The elections of 2013 witnessed a very vigilant role of media. From print to electronic to social media, media played an active role in mobilizing the public opinion. Political parties advertised their manifestoes and agendas in the print, as well as electronic media, appealing to various sectors and classes of the society. The three major political parties, Pakistan Muslim League-Nawaz (PML-N), Pakistan Tehreek-e-Insaaf (PTI) and Pakistan People’s Party (PPP), through their advertisements, reached out to different age groups and sectors throughout the country. According to a research, PTI dedicated a major portion (41 percent) of its political advertisement to appeal the youth, PPP spent one third part of its political advertisement for youth and with PML-N spending a 13 percent of its advertisement for the youth. Through media, political parties have made use of celebrity endorsement in order to increase the voter turn-out in their favor. Apart from the advertisements, various talk-shows including leaders and spokespersons form political parties were held on many news channels by means of which, the public got awareness regarding the point-of-view of different leaders. “Fighting and arguing on media platforms can be evaluated by the public to assess the temperament of the leaders and their ethical values,” (Vresee, 2008). This helped the public to form their own learned opinion and also helped them decide who to vote for. Apart from the talk-shows that include representatives from political parties, the talk-shows that include debates between journalists and senior-political analysts also assisted people in deciding and differentiating between the wrong and the right.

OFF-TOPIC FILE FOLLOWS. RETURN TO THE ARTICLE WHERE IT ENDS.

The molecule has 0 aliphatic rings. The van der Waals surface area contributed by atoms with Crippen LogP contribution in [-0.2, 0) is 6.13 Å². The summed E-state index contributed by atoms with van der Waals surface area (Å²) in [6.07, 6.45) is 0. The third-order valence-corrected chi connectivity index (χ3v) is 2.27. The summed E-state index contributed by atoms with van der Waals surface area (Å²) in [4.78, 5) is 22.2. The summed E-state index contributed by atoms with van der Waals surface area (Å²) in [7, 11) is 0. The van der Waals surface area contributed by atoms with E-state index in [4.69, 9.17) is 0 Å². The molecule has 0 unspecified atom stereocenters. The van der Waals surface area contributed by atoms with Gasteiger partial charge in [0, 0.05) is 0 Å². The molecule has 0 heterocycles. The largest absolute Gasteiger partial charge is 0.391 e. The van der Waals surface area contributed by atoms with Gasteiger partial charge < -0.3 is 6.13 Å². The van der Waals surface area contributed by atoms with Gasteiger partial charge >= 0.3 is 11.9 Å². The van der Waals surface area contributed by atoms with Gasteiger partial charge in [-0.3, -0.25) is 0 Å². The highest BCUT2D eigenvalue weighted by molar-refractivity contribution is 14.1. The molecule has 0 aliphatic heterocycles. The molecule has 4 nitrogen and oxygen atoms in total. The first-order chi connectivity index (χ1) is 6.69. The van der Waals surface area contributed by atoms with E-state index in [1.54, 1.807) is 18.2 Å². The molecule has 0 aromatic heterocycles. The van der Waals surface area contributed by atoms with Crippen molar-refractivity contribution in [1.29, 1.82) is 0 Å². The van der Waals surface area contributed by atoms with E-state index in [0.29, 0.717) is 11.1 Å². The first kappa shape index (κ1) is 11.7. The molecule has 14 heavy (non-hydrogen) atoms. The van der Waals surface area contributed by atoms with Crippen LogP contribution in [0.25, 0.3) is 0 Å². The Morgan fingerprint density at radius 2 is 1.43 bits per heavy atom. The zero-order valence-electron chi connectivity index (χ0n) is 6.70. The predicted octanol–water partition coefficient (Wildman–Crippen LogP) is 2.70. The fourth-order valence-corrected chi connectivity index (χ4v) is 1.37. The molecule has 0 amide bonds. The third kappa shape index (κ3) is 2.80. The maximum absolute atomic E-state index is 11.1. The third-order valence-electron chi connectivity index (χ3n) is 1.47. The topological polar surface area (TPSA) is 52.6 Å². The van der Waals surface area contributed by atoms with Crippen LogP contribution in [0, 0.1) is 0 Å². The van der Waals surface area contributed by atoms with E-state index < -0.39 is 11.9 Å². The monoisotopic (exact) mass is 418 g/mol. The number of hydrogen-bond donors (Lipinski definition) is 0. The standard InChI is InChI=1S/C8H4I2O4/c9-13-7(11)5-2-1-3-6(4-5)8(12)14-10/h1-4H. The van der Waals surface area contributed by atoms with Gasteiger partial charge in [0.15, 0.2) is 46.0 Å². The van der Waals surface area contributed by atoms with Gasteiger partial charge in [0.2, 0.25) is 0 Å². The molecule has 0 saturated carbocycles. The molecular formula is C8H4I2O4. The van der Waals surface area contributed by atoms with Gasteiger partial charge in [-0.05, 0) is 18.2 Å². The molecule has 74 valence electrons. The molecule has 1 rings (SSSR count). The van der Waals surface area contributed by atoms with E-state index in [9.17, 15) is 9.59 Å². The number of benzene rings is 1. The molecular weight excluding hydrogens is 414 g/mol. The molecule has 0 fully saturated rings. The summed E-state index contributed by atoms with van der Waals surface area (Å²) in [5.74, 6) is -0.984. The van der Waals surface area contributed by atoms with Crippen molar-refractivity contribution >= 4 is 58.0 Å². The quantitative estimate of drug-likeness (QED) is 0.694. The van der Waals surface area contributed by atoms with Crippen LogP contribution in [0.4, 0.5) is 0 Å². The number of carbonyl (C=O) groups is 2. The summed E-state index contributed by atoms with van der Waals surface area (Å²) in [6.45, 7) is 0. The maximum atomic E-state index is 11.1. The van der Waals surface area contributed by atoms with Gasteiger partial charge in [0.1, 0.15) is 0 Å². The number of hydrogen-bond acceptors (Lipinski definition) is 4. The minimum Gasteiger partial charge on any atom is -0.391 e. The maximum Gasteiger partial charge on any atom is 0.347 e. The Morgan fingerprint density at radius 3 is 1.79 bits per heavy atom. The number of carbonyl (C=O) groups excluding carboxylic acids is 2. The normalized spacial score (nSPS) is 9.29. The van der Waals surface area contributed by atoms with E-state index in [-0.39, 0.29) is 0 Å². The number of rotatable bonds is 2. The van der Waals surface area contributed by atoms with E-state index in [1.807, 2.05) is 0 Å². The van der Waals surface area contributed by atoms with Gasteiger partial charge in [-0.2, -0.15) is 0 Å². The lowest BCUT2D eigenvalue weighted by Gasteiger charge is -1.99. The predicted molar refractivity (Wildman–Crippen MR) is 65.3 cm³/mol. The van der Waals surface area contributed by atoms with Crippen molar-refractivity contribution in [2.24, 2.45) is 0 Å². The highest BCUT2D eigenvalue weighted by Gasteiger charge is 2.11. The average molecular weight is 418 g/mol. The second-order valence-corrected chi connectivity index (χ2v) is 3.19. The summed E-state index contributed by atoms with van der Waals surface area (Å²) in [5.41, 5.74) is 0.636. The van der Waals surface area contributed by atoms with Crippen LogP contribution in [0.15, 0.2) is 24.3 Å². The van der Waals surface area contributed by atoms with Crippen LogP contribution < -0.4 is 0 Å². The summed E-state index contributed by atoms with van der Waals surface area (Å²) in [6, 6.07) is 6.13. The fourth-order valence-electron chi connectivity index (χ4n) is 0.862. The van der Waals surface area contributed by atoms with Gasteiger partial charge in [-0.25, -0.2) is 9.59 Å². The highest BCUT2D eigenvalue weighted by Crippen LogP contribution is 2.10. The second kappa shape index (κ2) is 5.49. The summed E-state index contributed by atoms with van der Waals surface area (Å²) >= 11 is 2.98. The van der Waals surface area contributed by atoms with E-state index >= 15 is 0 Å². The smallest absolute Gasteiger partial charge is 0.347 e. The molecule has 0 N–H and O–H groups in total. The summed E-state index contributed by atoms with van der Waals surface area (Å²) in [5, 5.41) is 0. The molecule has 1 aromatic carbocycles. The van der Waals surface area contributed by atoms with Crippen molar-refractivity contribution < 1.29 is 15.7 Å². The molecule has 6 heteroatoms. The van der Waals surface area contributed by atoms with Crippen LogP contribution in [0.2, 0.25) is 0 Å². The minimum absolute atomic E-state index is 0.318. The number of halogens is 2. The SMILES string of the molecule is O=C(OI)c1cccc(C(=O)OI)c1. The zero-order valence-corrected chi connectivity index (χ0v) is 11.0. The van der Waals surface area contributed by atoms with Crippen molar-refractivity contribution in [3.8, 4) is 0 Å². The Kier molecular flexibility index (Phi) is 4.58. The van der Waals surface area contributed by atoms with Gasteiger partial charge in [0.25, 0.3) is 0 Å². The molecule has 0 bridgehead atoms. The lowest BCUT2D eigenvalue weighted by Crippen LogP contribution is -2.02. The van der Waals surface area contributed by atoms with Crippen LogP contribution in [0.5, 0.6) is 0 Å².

Another significant and commendable role played by media in the elections of 2013 was to make people aware of the sheer importance of the vote. Through advertisements, talk-shows, articles and columns, the media encouraged people to vote by making them believe that to cast a vote is national duty. Overall, in the elections of 2013, the role of media was so significant that the Chief Election Commissioner of Pakistan attributed the higher voter turnout to the efforts of media.

However, since there are above one hundred news channels and media groups, many of which are privately owned, a problematic side of the role of media is its biasness. At times, certain media groups are seen voicing their own opinions in favour of a certain political party while opposing the others; damaging the journalistic ethics.

As the role of media in the entire process of elections cannot be neglected in the 21st century, the liberalization of media in Pakistan and its important role in the general elections is undoubtedly a positive sign and a ray of hope for the democracy in Pakistan. The loopholes that are present in media can be overawed by training the media personals to counter the hate-speech and by improving the quality of media output. This can only be done by involving long-term capacity building through institutional support for university departments and by inculcating journalistic ethics through various short-term journalistic training programmes.